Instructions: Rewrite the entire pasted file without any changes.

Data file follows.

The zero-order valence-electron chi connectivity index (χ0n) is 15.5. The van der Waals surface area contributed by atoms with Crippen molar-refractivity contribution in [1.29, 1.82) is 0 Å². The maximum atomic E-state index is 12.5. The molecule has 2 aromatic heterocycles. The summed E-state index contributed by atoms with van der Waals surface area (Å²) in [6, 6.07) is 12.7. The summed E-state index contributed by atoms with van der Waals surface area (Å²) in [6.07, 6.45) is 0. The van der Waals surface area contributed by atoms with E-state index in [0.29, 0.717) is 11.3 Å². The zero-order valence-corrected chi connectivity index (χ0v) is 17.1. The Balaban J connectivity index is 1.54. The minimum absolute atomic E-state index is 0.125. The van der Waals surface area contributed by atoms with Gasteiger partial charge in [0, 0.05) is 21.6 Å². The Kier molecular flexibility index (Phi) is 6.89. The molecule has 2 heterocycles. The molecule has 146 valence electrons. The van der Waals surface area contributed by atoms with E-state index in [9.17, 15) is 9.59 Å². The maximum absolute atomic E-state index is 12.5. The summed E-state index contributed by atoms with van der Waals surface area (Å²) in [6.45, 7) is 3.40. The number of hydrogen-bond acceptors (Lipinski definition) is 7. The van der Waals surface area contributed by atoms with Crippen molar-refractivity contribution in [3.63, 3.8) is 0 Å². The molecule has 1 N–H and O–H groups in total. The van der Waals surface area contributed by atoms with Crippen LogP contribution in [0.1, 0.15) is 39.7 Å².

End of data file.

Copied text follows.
The zero-order valence-electron chi connectivity index (χ0n) is 15.5. The van der Waals surface area contributed by atoms with Crippen molar-refractivity contribution in [1.29, 1.82) is 0 Å². The maximum atomic E-state index is 12.5. The molecule has 2 aromatic heterocycles. The summed E-state index contributed by atoms with van der Waals surface area (Å²) in [6, 6.07) is 12.7. The summed E-state index contributed by atoms with van der Waals surface area (Å²) in [6.07, 6.45) is 0. The van der Waals surface area contributed by atoms with E-state index in [0.29, 0.717) is 11.3 Å². The zero-order valence-corrected chi connectivity index (χ0v) is 17.1. The Balaban J connectivity index is 1.54. The minimum absolute atomic E-state index is 0.125. The van der Waals surface area contributed by atoms with Gasteiger partial charge in [0, 0.05) is 21.6 Å². The Kier molecular flexibility index (Phi) is 6.89. The molecule has 2 heterocycles. The molecule has 146 valence electrons. The van der Waals surface area contributed by atoms with E-state index in [9.17, 15) is 9.59 Å². The maximum absolute atomic E-state index is 12.5. The summed E-state index contributed by atoms with van der Waals surface area (Å²) in [6.45, 7) is 3.40. The number of hydrogen-bond acceptors (Lipinski definition) is 7. The van der Waals surface area contributed by atoms with Crippen molar-refractivity contribution in [3.63, 3.8) is 0 Å². The molecule has 1 N–H and O–H groups in total. The van der Waals surface area contributed by atoms with Crippen LogP contribution in [0.1, 0.15) is 39.7 Å².